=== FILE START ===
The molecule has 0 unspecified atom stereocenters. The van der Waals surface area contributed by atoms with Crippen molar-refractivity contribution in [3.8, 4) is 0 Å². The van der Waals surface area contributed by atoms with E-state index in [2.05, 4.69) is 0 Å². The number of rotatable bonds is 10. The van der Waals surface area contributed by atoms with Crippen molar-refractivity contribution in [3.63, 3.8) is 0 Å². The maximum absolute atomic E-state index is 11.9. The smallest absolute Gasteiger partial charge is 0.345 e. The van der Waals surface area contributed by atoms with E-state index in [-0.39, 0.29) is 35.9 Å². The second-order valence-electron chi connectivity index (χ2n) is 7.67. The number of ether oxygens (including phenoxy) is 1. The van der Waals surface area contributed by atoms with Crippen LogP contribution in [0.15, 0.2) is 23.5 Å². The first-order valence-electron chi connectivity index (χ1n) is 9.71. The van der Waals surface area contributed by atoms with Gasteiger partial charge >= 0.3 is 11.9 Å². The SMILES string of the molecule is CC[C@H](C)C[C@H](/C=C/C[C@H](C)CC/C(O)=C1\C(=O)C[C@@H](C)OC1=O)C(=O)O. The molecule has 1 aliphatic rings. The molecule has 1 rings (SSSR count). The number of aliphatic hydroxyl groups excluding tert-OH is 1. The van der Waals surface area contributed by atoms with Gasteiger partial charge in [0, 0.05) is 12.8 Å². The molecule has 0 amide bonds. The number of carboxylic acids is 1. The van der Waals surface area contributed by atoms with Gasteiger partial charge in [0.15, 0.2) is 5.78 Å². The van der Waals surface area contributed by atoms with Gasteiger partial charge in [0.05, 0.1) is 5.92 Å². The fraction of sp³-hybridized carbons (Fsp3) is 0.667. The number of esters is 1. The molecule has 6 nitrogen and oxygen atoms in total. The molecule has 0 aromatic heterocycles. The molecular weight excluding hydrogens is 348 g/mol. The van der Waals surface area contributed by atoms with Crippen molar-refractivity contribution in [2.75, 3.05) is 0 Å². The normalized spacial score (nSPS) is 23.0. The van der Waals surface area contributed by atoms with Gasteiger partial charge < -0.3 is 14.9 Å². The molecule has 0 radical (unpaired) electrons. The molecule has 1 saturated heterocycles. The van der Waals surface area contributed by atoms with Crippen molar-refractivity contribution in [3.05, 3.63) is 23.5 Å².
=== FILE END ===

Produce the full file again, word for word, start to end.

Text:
The molecule has 0 unspecified atom stereocenters. The van der Waals surface area contributed by atoms with Crippen molar-refractivity contribution in [3.8, 4) is 0 Å². The van der Waals surface area contributed by atoms with E-state index in [2.05, 4.69) is 0 Å². The number of rotatable bonds is 10. The van der Waals surface area contributed by atoms with Crippen molar-refractivity contribution in [3.63, 3.8) is 0 Å². The maximum absolute atomic E-state index is 11.9. The smallest absolute Gasteiger partial charge is 0.345 e. The van der Waals surface area contributed by atoms with E-state index in [-0.39, 0.29) is 35.9 Å². The second-order valence-electron chi connectivity index (χ2n) is 7.67. The number of ether oxygens (including phenoxy) is 1. The van der Waals surface area contributed by atoms with Crippen LogP contribution in [0.15, 0.2) is 23.5 Å². The first-order valence-electron chi connectivity index (χ1n) is 9.71. The van der Waals surface area contributed by atoms with Gasteiger partial charge >= 0.3 is 11.9 Å². The SMILES string of the molecule is CC[C@H](C)C[C@H](/C=C/C[C@H](C)CC/C(O)=C1\C(=O)C[C@@H](C)OC1=O)C(=O)O. The molecule has 1 aliphatic rings. The molecule has 1 rings (SSSR count). The number of aliphatic hydroxyl groups excluding tert-OH is 1. The van der Waals surface area contributed by atoms with Gasteiger partial charge in [0, 0.05) is 12.8 Å². The molecule has 0 amide bonds. The number of carboxylic acids is 1. The van der Waals surface area contributed by atoms with Gasteiger partial charge in [0.15, 0.2) is 5.78 Å². The van der Waals surface area contributed by atoms with Gasteiger partial charge in [0.05, 0.1) is 5.92 Å². The fraction of sp³-hybridized carbons (Fsp3) is 0.667. The number of esters is 1. The molecule has 6 nitrogen and oxygen atoms in total. The molecule has 0 aromatic heterocycles. The molecular weight excluding hydrogens is 348 g/mol. The van der Waals surface area contributed by atoms with Crippen molar-refractivity contribution in [2.75, 3.05) is 0 Å². The normalized spacial score (nSPS) is 23.0. The van der Waals surface area contributed by atoms with Gasteiger partial charge < -0.3 is 14.9 Å². The molecule has 0 radical (unpaired) electrons. The molecule has 1 saturated heterocycles. The van der Waals surface area contributed by atoms with Crippen molar-refractivity contribution in [3.05, 3.63) is 23.5 Å².